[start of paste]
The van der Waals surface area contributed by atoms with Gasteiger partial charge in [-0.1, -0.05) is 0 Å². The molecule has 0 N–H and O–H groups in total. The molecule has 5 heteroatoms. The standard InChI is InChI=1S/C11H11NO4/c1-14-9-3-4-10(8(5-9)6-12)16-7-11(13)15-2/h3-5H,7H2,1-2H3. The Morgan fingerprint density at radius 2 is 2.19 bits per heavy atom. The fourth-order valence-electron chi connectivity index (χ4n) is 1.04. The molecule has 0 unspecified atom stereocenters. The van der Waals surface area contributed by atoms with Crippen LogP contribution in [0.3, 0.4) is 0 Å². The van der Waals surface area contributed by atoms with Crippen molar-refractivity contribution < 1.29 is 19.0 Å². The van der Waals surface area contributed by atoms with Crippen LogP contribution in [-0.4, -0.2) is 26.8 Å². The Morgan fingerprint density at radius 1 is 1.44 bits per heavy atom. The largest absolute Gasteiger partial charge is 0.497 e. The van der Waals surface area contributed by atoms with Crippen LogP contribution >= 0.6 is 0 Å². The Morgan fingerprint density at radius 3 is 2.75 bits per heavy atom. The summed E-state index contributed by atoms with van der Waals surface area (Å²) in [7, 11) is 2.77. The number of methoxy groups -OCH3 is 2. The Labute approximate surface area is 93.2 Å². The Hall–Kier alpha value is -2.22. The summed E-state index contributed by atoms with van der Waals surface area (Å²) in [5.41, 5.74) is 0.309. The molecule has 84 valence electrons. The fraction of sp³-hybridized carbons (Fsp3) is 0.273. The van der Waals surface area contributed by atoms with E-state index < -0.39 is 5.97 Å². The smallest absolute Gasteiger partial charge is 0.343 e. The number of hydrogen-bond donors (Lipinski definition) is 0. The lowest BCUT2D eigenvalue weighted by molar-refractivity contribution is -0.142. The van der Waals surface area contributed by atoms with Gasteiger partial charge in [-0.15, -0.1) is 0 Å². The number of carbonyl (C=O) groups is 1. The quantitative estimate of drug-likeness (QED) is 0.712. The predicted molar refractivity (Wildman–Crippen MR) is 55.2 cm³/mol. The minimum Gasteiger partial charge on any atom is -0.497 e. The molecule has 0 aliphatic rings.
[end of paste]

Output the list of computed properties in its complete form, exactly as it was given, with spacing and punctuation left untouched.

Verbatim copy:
The van der Waals surface area contributed by atoms with Gasteiger partial charge in [-0.1, -0.05) is 0 Å². The molecule has 0 N–H and O–H groups in total. The molecule has 5 heteroatoms. The standard InChI is InChI=1S/C11H11NO4/c1-14-9-3-4-10(8(5-9)6-12)16-7-11(13)15-2/h3-5H,7H2,1-2H3. The Morgan fingerprint density at radius 2 is 2.19 bits per heavy atom. The fourth-order valence-electron chi connectivity index (χ4n) is 1.04. The molecule has 0 unspecified atom stereocenters. The van der Waals surface area contributed by atoms with Crippen LogP contribution in [0.3, 0.4) is 0 Å². The van der Waals surface area contributed by atoms with Crippen molar-refractivity contribution < 1.29 is 19.0 Å². The van der Waals surface area contributed by atoms with Crippen LogP contribution in [-0.4, -0.2) is 26.8 Å². The Morgan fingerprint density at radius 1 is 1.44 bits per heavy atom. The largest absolute Gasteiger partial charge is 0.497 e. The van der Waals surface area contributed by atoms with Crippen LogP contribution >= 0.6 is 0 Å². The Morgan fingerprint density at radius 3 is 2.75 bits per heavy atom. The summed E-state index contributed by atoms with van der Waals surface area (Å²) in [7, 11) is 2.77. The number of methoxy groups -OCH3 is 2. The Labute approximate surface area is 93.2 Å². The Hall–Kier alpha value is -2.22. The summed E-state index contributed by atoms with van der Waals surface area (Å²) in [5.41, 5.74) is 0.309. The molecule has 84 valence electrons. The fraction of sp³-hybridized carbons (Fsp3) is 0.273. The van der Waals surface area contributed by atoms with E-state index < -0.39 is 5.97 Å². The smallest absolute Gasteiger partial charge is 0.343 e. The number of hydrogen-bond donors (Lipinski definition) is 0. The lowest BCUT2D eigenvalue weighted by molar-refractivity contribution is -0.142. The van der Waals surface area contributed by atoms with Gasteiger partial charge in [-0.15, -0.1) is 0 Å². The number of carbonyl (C=O) groups is 1. The quantitative estimate of drug-likeness (QED) is 0.712. The predicted molar refractivity (Wildman–Crippen MR) is 55.2 cm³/mol. The minimum Gasteiger partial charge on any atom is -0.497 e. The molecule has 0 aliphatic rings.